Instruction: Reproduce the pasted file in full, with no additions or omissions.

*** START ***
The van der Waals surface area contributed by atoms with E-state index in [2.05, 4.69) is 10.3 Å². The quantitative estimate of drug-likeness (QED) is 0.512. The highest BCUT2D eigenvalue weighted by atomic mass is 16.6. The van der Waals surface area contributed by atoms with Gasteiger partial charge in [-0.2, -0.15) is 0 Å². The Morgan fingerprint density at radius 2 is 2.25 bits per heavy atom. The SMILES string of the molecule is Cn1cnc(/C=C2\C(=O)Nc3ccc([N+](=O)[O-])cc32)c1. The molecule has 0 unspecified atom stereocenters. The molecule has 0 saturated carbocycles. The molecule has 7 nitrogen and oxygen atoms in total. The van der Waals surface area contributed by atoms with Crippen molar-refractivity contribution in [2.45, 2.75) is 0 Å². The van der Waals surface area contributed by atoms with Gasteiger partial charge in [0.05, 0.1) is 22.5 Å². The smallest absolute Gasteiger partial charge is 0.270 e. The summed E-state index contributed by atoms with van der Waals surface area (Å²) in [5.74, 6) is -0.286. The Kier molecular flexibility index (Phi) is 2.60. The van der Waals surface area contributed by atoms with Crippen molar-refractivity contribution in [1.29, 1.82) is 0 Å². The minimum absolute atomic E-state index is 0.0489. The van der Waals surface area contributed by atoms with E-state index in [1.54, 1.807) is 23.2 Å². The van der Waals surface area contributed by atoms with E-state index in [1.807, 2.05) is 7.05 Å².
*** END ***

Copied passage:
The van der Waals surface area contributed by atoms with E-state index in [2.05, 4.69) is 10.3 Å². The quantitative estimate of drug-likeness (QED) is 0.512. The highest BCUT2D eigenvalue weighted by atomic mass is 16.6. The van der Waals surface area contributed by atoms with Gasteiger partial charge in [-0.2, -0.15) is 0 Å². The Morgan fingerprint density at radius 2 is 2.25 bits per heavy atom. The SMILES string of the molecule is Cn1cnc(/C=C2\C(=O)Nc3ccc([N+](=O)[O-])cc32)c1. The molecule has 0 unspecified atom stereocenters. The molecule has 0 saturated carbocycles. The molecule has 7 nitrogen and oxygen atoms in total. The van der Waals surface area contributed by atoms with Crippen molar-refractivity contribution in [2.45, 2.75) is 0 Å². The van der Waals surface area contributed by atoms with Gasteiger partial charge in [0.05, 0.1) is 22.5 Å². The smallest absolute Gasteiger partial charge is 0.270 e. The summed E-state index contributed by atoms with van der Waals surface area (Å²) in [5.74, 6) is -0.286. The Kier molecular flexibility index (Phi) is 2.60. The van der Waals surface area contributed by atoms with Crippen molar-refractivity contribution in [1.29, 1.82) is 0 Å². The minimum absolute atomic E-state index is 0.0489. The van der Waals surface area contributed by atoms with E-state index in [1.54, 1.807) is 23.2 Å². The van der Waals surface area contributed by atoms with E-state index in [1.807, 2.05) is 7.05 Å².